From author Shawn Lamb:
Everyone knows the turmoil Amazon caused in December 2011 with its Amazon App Day and then starting the Kindle Select Program and putting out a blanket invitation to self-published authors to join. But what may have slipped noticed is an article in from the UK on the Mail Online. The article shows that Amazon’s cutthroat pricing practices are crossing the Pond. Around the same time Amazon was putting pressure on American Retailers and causing outrage here among U.S. Senators and the DOJ, it sent out emails to its Amazon Affiliates in the UK about matching Amazon’s prices or else be dropped. It caused such a stir that the British Government is launching an investigation into predator practices of Amazon.
Now, this might sound like some company overreaching – except for the next article, which gives insight into why Amazon is suddenly on the move and more aggressive in pushing for dominance. This article found in Business Week is titled “Amazon’s Hit-Man“. Amazon hired one of the most influential publishing insiders in the business, Larry Kishbaum, and did so with one goal, to take down the Big Six!
. . . .
This leads to the third article from the NY Times, The Bookstore’s Last Stand, with the subtitle, Barnes & Noble is in the fight of its life – with Amazon!
. . . .
Can you image life without a bookstore? Every aspiring writer and published authors’ aim is to get into the brick-and-mortar stores; to be asked for a book signing, to hold the final paperback or hardcover edition of their labor of love. Borders, B. Dalton and others have already closed. Barnes & Noble has over 700 stores nationwide, if it falls, game, set and match to Amazon. What then? Where will Amazon go to have its paperback and hardcover books put on the shelf? Wal-Mart, Costco? Not likely. Books-A-Million is hiding behind B&N’s shield, once B&N is gone, BAM won’t stand a chance. This makes B&N the Last Bastion for Books.
The implications from these 3 articles is staggering when one stops to consider where the future of publishing is heading. Yes, the current system and Big Six need to clean up their act, but do we – authors and readers – need them to be totally wiped out and only 1 left standing?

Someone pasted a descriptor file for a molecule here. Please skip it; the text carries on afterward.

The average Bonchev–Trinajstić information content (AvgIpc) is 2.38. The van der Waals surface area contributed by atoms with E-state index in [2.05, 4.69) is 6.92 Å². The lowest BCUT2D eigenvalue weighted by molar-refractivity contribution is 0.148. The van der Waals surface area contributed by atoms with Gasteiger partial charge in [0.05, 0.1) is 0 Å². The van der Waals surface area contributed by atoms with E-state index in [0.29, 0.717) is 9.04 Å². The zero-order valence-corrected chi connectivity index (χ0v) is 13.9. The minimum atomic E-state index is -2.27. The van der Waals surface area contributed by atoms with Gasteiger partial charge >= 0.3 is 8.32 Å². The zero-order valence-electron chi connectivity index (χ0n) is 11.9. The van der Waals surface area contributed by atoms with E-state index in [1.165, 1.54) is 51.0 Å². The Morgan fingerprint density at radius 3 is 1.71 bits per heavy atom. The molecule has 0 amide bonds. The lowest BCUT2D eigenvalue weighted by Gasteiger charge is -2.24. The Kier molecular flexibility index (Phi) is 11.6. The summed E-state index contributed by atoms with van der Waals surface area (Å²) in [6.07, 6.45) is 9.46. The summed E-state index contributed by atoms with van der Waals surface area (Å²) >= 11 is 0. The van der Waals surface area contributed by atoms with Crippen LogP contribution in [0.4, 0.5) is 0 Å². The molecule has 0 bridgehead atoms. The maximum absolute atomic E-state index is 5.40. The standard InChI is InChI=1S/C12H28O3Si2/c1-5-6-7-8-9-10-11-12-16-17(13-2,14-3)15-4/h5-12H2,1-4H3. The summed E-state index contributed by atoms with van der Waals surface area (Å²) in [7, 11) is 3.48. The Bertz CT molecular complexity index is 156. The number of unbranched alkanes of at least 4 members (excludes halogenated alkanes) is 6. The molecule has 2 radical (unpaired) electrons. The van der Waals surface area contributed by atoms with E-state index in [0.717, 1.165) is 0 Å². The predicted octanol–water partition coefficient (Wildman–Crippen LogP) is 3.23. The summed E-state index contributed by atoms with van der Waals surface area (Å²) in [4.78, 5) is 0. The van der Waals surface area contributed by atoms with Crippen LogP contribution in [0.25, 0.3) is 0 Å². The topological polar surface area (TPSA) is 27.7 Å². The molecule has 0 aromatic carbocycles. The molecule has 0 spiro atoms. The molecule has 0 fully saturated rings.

. . . .
What are you doing to help B&N – or any bookstore – to stay in business? Do you frequent a bookstore for purchases (not just comparing prices) or go straight to Amazon for all your reading and publishing needs via e-books?
Link to the rest at All-on Writing
Can Passive Guy imagine life without a bookstore? No. That’s why he’s happy to have Amazon.
Barnes & Noble? You mean the puzzle/game/toy store? You mean the Barnes & Noble all the literati were trashing when it was putting Meg Ryan and all the other perky indie bookstore owners out of business a few years ago? Why has Barnes & Noble all of a sudden become the bookstore-that-must-be-saved? Did Meg Ryan buy one?
For PG, Amazon is a far better bookstore than his local Barnes & Noble or the carbon copy that’s 15 miles away or 25 miles away.
1. Prices are better on Amazon.
2. Recommendations and reviews are far better on Amazon. At Barnes & Noble, you walk in the door and see advertisements – tables that big publishers paid Barnes & Noble to cover with books the publisher specified. At Amazon, you see books that are selling well in their genre, including books by indie authors. (Did PG mention prices?) At Amazon, PG sees intelligent recommendations based on what he’s purchased recently. The last time PG received an intelligent recommendation in Barnes & Noble was 1999 or maybe 1997. (He doesn’t actually remember but thinks there was an intelligent recommendation some time during that decade. Meg Ryan looked much better back then too, before all that plastic surgery gone bad.)
3. Amazon actually has books PG wants in stock. If he likes one book by an author, he can find lots of other books by the same author, even if they were published more than a year ago.
4. Ebooks. PG is pretty much done reading physical books. This isn’t a big dogmatic attitude. Herds of physical books still occupy Casa PG. But PG just enjoys the reading experience more on his Kindle. The last time PG checked, Barnes & Noble doesn’t carry Kindle ebooks.
A couple of random points:
“Yes, the current system and Big Six need to clean up their act.”
The Sinaloa Cartel and Los Zetas need to clean up their act, too. PG isn’t sure whether they’ll beat Los Big Publishing to the cleaning up stage or not.
“Every aspiring writer and published authors’ aim is to get into the brick-and-mortar stores; to be asked for a book signing.”
Of the published authors PG knows on a face-to-face basis and has seen at book signings in brick-and-mortar stores, approximately 99% hate the experience and find it a huge waste of time.
When PG and Mrs. PG show up in the bookstore for a mercy visit, the expression on the friend/author’s face is about what it would be if they were serving hard time in Leavenworth and we appeared with cookies and an escape plan.